Wow – if I was amazed before at your comments, I’m totally staggered by all the feedback from the previous post. I’m staggered by the depth of your thought and reflection, by your eloquence, and by your willingness to sit down and join the conversation.
You’ve made me realise I was certainly too strong in my criticism of the current comms policy. You’ve probably noticed this is a bit of a character trait! I’m exquisitely sensitive to the unimaginable situation Michael’s family and friends are in, and if I could think of how giving us SOME information would make their lives in any way worse, I would reverse position immediately.
I do feel strongly that there’s an implicit contract, whose terms are negotiated in real time, between celebrities and their public. Paparazzi can take and publish pictures of celebrities during “private” moments that they can’t take of any of us. That’s been established as a legal principle. The line they and others either respect or step over is also defined in real time, by judges, juries, and by societal mores. But it seems a bit one-sided to want the benefits of celebrity yet retain all the perquisites of a full private citizen outside of, say, the circuit. Once again, I don’t mean this to say that all discretion, all privacy, are sacrificed to the altar of the public’s obsession to “know”, but simply that there’s a line, a very squiggly changing line, that needs to be plotted.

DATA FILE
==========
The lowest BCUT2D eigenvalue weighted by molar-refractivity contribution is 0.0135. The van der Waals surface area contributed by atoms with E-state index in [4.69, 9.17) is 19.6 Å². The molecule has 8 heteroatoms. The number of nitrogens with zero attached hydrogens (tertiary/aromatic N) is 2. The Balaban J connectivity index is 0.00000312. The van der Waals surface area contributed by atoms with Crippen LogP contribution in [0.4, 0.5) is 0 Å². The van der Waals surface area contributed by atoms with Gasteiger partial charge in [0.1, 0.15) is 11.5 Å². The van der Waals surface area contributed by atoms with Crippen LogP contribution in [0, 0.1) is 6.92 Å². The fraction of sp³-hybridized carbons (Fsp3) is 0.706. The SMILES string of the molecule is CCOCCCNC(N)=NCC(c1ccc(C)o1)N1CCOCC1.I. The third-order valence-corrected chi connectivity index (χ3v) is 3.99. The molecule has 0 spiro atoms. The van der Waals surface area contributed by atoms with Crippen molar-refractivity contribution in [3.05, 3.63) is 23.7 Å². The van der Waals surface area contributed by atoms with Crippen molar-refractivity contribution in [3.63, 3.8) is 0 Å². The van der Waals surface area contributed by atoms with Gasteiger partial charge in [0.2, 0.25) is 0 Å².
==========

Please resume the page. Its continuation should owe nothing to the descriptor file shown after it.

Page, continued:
Once again, thanks so much for taking the time to write. I’ve learned so much, and been forced to think so much, from your input. That’s exciting and sobering, and is an immense privilege.
Frank – you’re gone coz no matter how strongly you feel about anything, this isn’t the place for vitriol. Tone it down, and read these comments before writing – smart, well thought out, passionate. You can call ME whatever you want; I’ve heard it before and will certainly hear it again. But don’t even THINK about insulting my readers.